‘Running makes me feel more like my old self’ after brain injury

A woman who sustained a brain injury in a crash in which her friend lost their life, has said taking part in the city’s weekly parkrun makes her feel more like her old self.

Friday, 15th November 2019, 10:10 am
Emma Doherty taking part in ParkRun. Picture courtesy of Finn McInroy

Emma Doherty was injured in the serious road accident in 2016. Her friend and colleague tragically died and Emma, a mum of two young sons, sustained a brain injury.

The Eglinton woman had been a keen runner before the injury and she said taking it up again has helped in her recovery process.

Her brain injury can never be cured, but taking part in running is just one way Emma manages the effects of it.

Emma with her sons Issac and Rowan

Initially, the brain injury affected Emma’s memories.

“For weeks after the crash, even though I was awake I just couldn’t hold down any memories. I don’t remember being in the Royal for two weeks after the accident and my memories of my time recovering in Spruce House are really sketchy.”

Emma got out two days before Christmas to spend the festive season with her family, but barely remembers that either.

“My brain injury is all in the frontal cortex and affects what they call executive functions. For example it can take a really long time between me thinking about doing something and actually doing it.

“My brain injury was really hard for me to get my head around because I didn’t understand it and didn’t know anyone else who had one.

“Whenever I initially got out of hospital, I thought I was just being really lazy and I was asking doctors to let me get back to work and my routine.

“I didn’t think there was anything wrong with me. I just thought I would have a wee rest over Christmas and then I would be back to normal in January.”

Emma said it took months for her to realise there was something wrong. 

“When you hear on the news that there has been a car accident and someone has sustained a head injury, I used to think they had split their head and had to get stitches.

“A brain injury is not physical, it is often not something you can see and difficult to explain. At a time I thought I was making it up.”

Emma said the recovery process is ongoing three years after the crash, and that has been supported by Community Brain Injury Team, Headway and the Cedar Foundation.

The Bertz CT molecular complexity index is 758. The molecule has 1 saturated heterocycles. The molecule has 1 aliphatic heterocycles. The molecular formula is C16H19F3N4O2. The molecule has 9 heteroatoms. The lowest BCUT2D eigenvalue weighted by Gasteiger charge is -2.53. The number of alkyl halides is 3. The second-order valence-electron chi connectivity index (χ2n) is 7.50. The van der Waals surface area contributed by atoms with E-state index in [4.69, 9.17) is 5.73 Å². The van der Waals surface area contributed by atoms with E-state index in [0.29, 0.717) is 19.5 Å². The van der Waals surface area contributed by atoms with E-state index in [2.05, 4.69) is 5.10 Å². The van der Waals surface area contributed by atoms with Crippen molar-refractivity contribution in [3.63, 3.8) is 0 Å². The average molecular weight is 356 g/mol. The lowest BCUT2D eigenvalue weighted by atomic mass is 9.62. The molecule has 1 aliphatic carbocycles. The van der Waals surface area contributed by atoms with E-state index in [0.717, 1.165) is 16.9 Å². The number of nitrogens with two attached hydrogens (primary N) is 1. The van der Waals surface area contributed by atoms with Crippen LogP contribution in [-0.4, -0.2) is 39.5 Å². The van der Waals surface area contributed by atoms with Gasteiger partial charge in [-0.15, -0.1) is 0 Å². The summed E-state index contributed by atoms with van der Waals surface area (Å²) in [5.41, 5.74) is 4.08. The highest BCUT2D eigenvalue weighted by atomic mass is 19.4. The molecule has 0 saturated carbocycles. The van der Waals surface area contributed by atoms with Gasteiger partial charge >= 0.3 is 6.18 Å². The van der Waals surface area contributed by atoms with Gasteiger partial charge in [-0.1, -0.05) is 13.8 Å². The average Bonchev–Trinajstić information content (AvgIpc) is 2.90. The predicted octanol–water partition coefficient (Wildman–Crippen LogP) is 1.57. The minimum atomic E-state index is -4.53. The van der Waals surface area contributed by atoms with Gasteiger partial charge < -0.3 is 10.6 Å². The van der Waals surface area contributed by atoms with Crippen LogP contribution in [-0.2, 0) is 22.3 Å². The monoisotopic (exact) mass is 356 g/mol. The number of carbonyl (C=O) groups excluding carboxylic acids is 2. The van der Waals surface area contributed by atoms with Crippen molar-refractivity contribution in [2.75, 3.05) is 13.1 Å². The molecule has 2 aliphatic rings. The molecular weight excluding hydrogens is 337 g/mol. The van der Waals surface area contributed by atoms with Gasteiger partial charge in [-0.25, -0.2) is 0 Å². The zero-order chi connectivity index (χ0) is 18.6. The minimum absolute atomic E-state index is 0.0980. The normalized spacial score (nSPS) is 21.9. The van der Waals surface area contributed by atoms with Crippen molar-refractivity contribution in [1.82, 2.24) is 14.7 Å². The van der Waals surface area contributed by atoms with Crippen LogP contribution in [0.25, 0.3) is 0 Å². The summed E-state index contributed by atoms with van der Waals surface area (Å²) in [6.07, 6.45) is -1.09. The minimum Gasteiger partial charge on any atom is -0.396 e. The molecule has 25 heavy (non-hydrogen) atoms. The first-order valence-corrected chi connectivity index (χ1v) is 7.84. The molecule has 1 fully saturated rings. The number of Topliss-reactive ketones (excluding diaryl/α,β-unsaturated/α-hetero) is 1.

“Headway is an amazing group and I go there once a week. I have met some really good friends who understand and know what it is like to have a brain injury.”

It was a support worker who initially suggested taking up running again to Emma.  “I ran before the accident and had done the Waterside half marathon a couple times. I had put on a lot of weight because I wasn’t really moving and I was feeling very down about myself at the time.

“After she suggested it I contacted a number of running clubs and joined Eglinton because they were the only ones launching a couch to 5k. In the final week we did the park run and I have gone every week since.”

Emma said that when she is doing parkrun she doesn’t have to think about anything else but running.

“I would suffer from fatigue quite a lot as a result of the brain injury. I can run for half an hour and I would be fine, but if I had to talk to someone for an hour that would destroy me. I would be absolutely wrecked.

“When I’m doing parkrun I don’t have to think about anything else but running. I really like it. I was very isolated after the accident and I lost a lot of people with being off work. Some people distanced themselves from me as well because they didn’t understand brain injury.

“Being part of the parkrun community has helped me meet so many wonderful people. I had felt quite removed from the real world for a long time, but parkrun made me feel like I belonged.”

Emma said she is not the same person as she was before the accident, but adds ‘I’m not massively removed from that person. I feel more like myself when I am out running’.

Emma has set herself the task of running the Walled City Marathon in 2020 and hopes that sharing her story will inspire others to take up running.

“My story was shared on the parkrun website and other people with experiences like mine have got in touch saying they want to take up running. I think that is really good.

“I always feel so lucky to be able to run. I know people who had accidents that weren’t as bad as mine but they are in a wheelchair or have no balance.

“I love running, no equipment or anyone else required. It’s just you and a pair of running shoes.”

Emma has raised money from the charity Headway in the past by running half marathons, however she wants to be able to raise funds for the Friends of Spruce House when she takes on the marathon next year.

“I don’t really remember my time there but they do great work. They’re always amazing when I go in for outpatient appointments.”